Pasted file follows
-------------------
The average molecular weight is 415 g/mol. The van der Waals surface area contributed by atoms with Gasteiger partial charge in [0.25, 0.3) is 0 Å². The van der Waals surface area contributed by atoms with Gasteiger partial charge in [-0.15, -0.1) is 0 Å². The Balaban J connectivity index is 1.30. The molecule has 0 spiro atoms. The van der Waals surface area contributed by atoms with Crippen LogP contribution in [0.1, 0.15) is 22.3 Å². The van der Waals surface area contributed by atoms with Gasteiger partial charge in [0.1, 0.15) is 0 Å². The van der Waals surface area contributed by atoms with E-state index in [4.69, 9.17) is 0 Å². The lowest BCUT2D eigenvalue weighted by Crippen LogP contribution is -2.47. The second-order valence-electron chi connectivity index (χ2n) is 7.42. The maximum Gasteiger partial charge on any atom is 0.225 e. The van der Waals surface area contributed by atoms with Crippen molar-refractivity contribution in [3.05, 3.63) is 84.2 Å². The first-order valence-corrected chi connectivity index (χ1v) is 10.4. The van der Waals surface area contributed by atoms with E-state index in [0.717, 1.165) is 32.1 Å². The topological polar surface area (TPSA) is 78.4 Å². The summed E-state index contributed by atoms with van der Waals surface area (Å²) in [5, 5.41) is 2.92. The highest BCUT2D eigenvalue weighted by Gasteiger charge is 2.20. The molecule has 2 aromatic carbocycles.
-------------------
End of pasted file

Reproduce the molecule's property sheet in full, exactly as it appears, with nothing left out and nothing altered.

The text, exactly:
The average molecular weight is 415 g/mol. The van der Waals surface area contributed by atoms with Gasteiger partial charge in [0.25, 0.3) is 0 Å². The van der Waals surface area contributed by atoms with Gasteiger partial charge in [-0.15, -0.1) is 0 Å². The Balaban J connectivity index is 1.30. The molecule has 0 spiro atoms. The van der Waals surface area contributed by atoms with Crippen LogP contribution in [0.1, 0.15) is 22.3 Å². The van der Waals surface area contributed by atoms with Gasteiger partial charge in [0.1, 0.15) is 0 Å². The van der Waals surface area contributed by atoms with E-state index in [4.69, 9.17) is 0 Å². The lowest BCUT2D eigenvalue weighted by Crippen LogP contribution is -2.47. The second-order valence-electron chi connectivity index (χ2n) is 7.42. The maximum Gasteiger partial charge on any atom is 0.225 e. The van der Waals surface area contributed by atoms with Crippen molar-refractivity contribution in [3.05, 3.63) is 84.2 Å². The first-order valence-corrected chi connectivity index (χ1v) is 10.4. The van der Waals surface area contributed by atoms with E-state index in [0.717, 1.165) is 32.1 Å². The topological polar surface area (TPSA) is 78.4 Å². The summed E-state index contributed by atoms with van der Waals surface area (Å²) in [5, 5.41) is 2.92. The highest BCUT2D eigenvalue weighted by Gasteiger charge is 2.20. The molecule has 2 aromatic carbocycles.